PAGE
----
news The South Australian police force has gone to market to buy a fleet of aerial drones to assist it with surveillance operations, as controversy continues to swirl around the use of the technology in Australia’s skies and whether it endangers residents and/or invades their privacy.
The drone initiative was unveiled by South Australian Police Minister Michael O’Brien in late June this year. At the time, O’Brien said the so-called ‘unmanned aerial vehicles’ represented a “cost-effective solution for a range of policing operations”, giving police a “significant advantage during incidents and operations”, especially in situations where convential aircraft such as helicopters could not be used. SA Police was expected to buy four standard quadcopters to assist with its operations, at a total cost of around $200,000.
This week the tender documents for the drone operation were published through the tendering system of the South Australian Government. The documents reveal that the police force requires drones capable of providing “overt tactical and search and rescue capability”, as well as “covert capability to assist in investigations”, during both day and night, in moderate weather and environmental condictions.
SA Police wants the drones to be delivered qiuckly — no later than 20 December this year. They will be deployed from the rear of a standard SA Police vehicle and will need to become operational in less than 30 minutes. Their capabilities are described as “self-sufficient” and they will need to operate in both the metropolitan Adelaide and rural areas of South Australia.
The drones will have a minimum effective flight range of one kilometre, and will include both a return to base capability if the transmission signal is lost between the drone and their operators, as well as an included GPS signal so that the drones can be tracked if they are lost or stolen.
Critical to the operation of the drones will be their sophisticated camera capabilities. Minister O’Brien said that the devices would feature still, video and infra-red cameras, and the tender documentation released this week makes clear that GPS information should be overlaid with the photography.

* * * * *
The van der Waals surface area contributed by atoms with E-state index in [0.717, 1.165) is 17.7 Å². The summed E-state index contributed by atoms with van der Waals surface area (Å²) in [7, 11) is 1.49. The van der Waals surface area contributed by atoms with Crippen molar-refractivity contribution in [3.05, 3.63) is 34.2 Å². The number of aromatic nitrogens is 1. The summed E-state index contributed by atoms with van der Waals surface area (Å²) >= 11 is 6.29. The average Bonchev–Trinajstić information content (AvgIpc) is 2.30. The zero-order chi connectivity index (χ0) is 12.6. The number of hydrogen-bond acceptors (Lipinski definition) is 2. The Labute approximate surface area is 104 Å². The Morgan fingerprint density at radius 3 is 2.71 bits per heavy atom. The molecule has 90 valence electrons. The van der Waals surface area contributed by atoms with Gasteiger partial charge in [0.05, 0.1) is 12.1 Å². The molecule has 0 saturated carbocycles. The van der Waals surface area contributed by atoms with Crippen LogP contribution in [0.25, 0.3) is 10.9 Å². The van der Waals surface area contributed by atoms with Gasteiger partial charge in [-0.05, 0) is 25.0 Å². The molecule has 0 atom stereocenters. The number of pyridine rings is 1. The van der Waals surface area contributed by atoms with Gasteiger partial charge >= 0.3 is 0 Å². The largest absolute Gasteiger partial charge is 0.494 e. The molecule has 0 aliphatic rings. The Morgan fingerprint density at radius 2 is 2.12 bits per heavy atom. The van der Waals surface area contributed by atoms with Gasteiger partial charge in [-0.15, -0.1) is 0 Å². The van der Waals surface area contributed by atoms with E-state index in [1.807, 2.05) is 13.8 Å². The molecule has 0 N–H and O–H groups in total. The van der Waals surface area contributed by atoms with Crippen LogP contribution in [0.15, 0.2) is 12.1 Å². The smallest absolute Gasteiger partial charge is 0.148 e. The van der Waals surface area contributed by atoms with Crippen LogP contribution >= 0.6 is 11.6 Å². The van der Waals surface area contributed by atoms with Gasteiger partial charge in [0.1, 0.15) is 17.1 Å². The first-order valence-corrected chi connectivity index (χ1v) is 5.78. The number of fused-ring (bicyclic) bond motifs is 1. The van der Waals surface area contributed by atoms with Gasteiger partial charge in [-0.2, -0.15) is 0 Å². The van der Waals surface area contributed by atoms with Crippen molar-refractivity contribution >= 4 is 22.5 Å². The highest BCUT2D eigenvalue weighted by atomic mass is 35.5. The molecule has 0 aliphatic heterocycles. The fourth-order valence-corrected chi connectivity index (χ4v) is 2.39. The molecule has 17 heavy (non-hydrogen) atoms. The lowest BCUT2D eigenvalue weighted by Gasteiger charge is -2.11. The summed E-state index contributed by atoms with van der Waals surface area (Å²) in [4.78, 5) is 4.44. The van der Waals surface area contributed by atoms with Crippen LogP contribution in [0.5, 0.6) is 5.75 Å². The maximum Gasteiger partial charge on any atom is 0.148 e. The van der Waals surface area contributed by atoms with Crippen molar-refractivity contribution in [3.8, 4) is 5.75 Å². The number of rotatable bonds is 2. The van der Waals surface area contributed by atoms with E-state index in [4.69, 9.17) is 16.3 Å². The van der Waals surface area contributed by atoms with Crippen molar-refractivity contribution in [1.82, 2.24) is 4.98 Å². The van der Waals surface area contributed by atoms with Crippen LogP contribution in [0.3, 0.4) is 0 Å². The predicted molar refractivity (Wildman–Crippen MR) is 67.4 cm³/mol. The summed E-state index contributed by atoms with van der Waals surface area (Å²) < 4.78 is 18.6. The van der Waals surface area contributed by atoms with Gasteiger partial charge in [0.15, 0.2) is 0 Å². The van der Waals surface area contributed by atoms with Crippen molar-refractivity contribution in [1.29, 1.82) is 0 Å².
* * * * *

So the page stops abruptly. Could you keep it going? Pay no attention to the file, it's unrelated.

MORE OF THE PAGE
“The camera system for the RPAS must be of a high quality and should overlay images with Global Positioning System (GPS) points. The images/footage must be of a standard sufficient to be utilised as evidence. This overlay can be done at the base station but will require on-board recording ability to retain the original footage,” states the tender documentation.
“The footage must have a simple file format usable on the existing Windows based SAPOL and Court computer systems. Both cameras should have the ability to provide footage in day and night time akin to a Forward Looking Infrared (FLIR) system. The transmission must be capable of providing vision that enables viewers to obtain “situational awareness”.”
The South Australian police force is not the only law enforcement agency in Australia to have commenced operating a drone fleet for surveillance and covert operations.
In March, for instance, it was reported that Queensland’s police force had plans to launch a drone fleet to deal with drug crop identification, traffic operations and even to deal with natural disasters, following a successful trial of the technology in 2012. At that stage Queensland Police Minister Jack Dempsey highlighted the possibility of buying surplus military-grade drones for mass-scale surveillance.
The news comes as controversy continues to swirl around the use of drones in various applications in Australia.
The Civil Aviation Safety Authority, for instance, is cracking down on the personal use of the technology. Last week it issued a strongly worded statement warning the operators of small remotely piloted drones which have produced amazing footage of bushfires in the Blue Mountains that they are putting fire fighting operations at risk and should be aware of appropriate regulations.
Separately, academics such as Michael Salter, a lecturer in criminology at the University of Western Sydney, have warned that the use of drones may not actually aid in policing efforts. “Rather than being based on fact, the dramatic claims of Australian police about the crime-fighting powers of drones appear to parrot the marketing material of weapons manufacturers and military industry groups,” wrote Salter in late September.
“Military tactics and hardware can make policing more appealing to recruits and generate impressive media spectacles, but they do not prevent or solve crime. The underlying causes of social disorder go unaddressed while public funds are spent instead on expensive but ineffective and potentially dangerous toys.”
And civil liberties groups have warned that police shouldn’t be given drone powers without an extensive debate about the merits of the technology and privacy concerns.